• Push a button on the push-
    button toy and watch the figure pop up. (6–9 mos.; Lerner and Ciervo 2003)

  • Put objects into a clear container, turn it over and watch the objects fall out, and then fill it up again. (8 mos.; Meisels and others 2003, 21)

  • Clap hands and then look at a parent to get her to play pat-a-cake. (8 mos.; Meisels and others 2003, 21)

For example, the child may:

  • Try to wind the handle of a pop-up toy after not being able to open the top. (15 mos.; Brazelton 1992, 161)

  • Drop different objects from various heights to see how they fall and to hear the noise they make when they land. (12–18 mos.; Ginsburg and Opper 1988, 56)

  • Build a tower with the big cardboard blocks and kick it over to make it fall, then build it again and knock it down with a hand. (18 mos.; Meisels and others 2003, 37)

  • Use a wooden spoon to bang on different pots and pans, and notice how the infant care teacher responds when the child hits the pans harder and makes a louder noise. (18mos.; Meisels and others 2003, 37)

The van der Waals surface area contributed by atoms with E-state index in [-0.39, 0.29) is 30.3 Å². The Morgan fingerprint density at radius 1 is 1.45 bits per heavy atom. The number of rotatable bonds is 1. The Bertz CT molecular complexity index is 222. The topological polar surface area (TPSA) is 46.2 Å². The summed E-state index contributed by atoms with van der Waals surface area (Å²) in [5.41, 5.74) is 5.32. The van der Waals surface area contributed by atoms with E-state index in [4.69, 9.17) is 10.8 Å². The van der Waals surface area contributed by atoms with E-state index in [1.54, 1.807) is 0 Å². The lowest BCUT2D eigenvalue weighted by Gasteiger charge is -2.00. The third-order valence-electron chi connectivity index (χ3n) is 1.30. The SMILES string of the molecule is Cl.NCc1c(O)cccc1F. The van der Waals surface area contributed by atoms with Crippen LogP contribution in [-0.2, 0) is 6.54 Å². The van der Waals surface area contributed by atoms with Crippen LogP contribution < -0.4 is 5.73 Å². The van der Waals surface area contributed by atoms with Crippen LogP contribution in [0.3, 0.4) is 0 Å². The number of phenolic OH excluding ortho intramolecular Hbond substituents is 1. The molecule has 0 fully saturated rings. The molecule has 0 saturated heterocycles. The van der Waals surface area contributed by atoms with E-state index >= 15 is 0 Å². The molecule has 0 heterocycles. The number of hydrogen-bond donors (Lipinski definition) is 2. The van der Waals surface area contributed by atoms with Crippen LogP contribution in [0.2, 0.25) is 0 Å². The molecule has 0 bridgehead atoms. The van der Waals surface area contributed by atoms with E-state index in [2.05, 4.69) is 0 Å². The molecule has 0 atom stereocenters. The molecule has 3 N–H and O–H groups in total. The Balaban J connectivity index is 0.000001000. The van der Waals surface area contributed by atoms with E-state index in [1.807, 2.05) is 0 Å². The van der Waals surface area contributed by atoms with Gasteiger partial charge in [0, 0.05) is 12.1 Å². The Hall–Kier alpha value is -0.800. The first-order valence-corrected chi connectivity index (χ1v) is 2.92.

For example, the child may:

  • Communicate, “She misses her mommy” when a child cries after her mother leaves in the morning.

  • Make a prediction about what will happen next in the story when the infant care teacher asks, “What do you think will happen next?”

  • Answer the infant care teacher when she asks, “What do you think your mom’s going to say when you give her your picture?”

  • See a bandage on a peer’s knee and ask, “What happened?”

  • Push the big green button to make the tape recorder play. (By 36 mos.; American Academy of Pediatrics 2004, 308)

  • Walk quietly when the baby is sleeping.

Behaviors leading up to the foundation (4 to 7 months)

During this period, the child may:

  • Hear a loud noise and turn head in the direction of the noise. (3.5–5 mos.; Parks 2004, 37)

  • Explore toys with hands and mouth. (3–6 mos.; Parks 2004, 10)

  • Move body in a rocking motion to get the infant care teacher to continue rocking. (4–5 mos.; Parks 2004, 57; Birth–8 mos.; Lerner and Dombro 2000)